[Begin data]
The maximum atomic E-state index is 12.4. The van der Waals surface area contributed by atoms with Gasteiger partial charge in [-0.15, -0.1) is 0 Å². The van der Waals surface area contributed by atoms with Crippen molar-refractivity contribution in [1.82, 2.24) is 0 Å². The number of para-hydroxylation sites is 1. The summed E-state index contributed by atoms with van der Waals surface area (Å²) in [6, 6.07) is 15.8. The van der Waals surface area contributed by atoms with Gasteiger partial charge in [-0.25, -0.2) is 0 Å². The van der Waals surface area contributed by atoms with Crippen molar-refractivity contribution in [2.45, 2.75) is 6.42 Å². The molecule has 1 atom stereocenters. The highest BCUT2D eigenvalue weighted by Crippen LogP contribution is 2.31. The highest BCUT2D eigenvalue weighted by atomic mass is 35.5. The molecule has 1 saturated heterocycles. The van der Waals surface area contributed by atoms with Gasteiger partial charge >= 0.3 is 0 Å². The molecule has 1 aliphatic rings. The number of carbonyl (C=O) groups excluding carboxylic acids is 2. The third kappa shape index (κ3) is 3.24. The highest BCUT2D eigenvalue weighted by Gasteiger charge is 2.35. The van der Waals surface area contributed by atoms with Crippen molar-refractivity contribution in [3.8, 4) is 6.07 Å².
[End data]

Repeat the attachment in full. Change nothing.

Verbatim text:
The maximum atomic E-state index is 12.4. The van der Waals surface area contributed by atoms with Gasteiger partial charge in [-0.15, -0.1) is 0 Å². The van der Waals surface area contributed by atoms with Crippen molar-refractivity contribution in [1.82, 2.24) is 0 Å². The number of para-hydroxylation sites is 1. The summed E-state index contributed by atoms with van der Waals surface area (Å²) in [6, 6.07) is 15.8. The van der Waals surface area contributed by atoms with Gasteiger partial charge in [-0.25, -0.2) is 0 Å². The van der Waals surface area contributed by atoms with Crippen molar-refractivity contribution in [2.45, 2.75) is 6.42 Å². The molecule has 1 atom stereocenters. The highest BCUT2D eigenvalue weighted by Crippen LogP contribution is 2.31. The highest BCUT2D eigenvalue weighted by atomic mass is 35.5. The molecule has 1 saturated heterocycles. The van der Waals surface area contributed by atoms with Gasteiger partial charge >= 0.3 is 0 Å². The molecule has 1 aliphatic rings. The number of carbonyl (C=O) groups excluding carboxylic acids is 2. The third kappa shape index (κ3) is 3.24. The highest BCUT2D eigenvalue weighted by Gasteiger charge is 2.35. The van der Waals surface area contributed by atoms with Crippen molar-refractivity contribution in [3.8, 4) is 6.07 Å².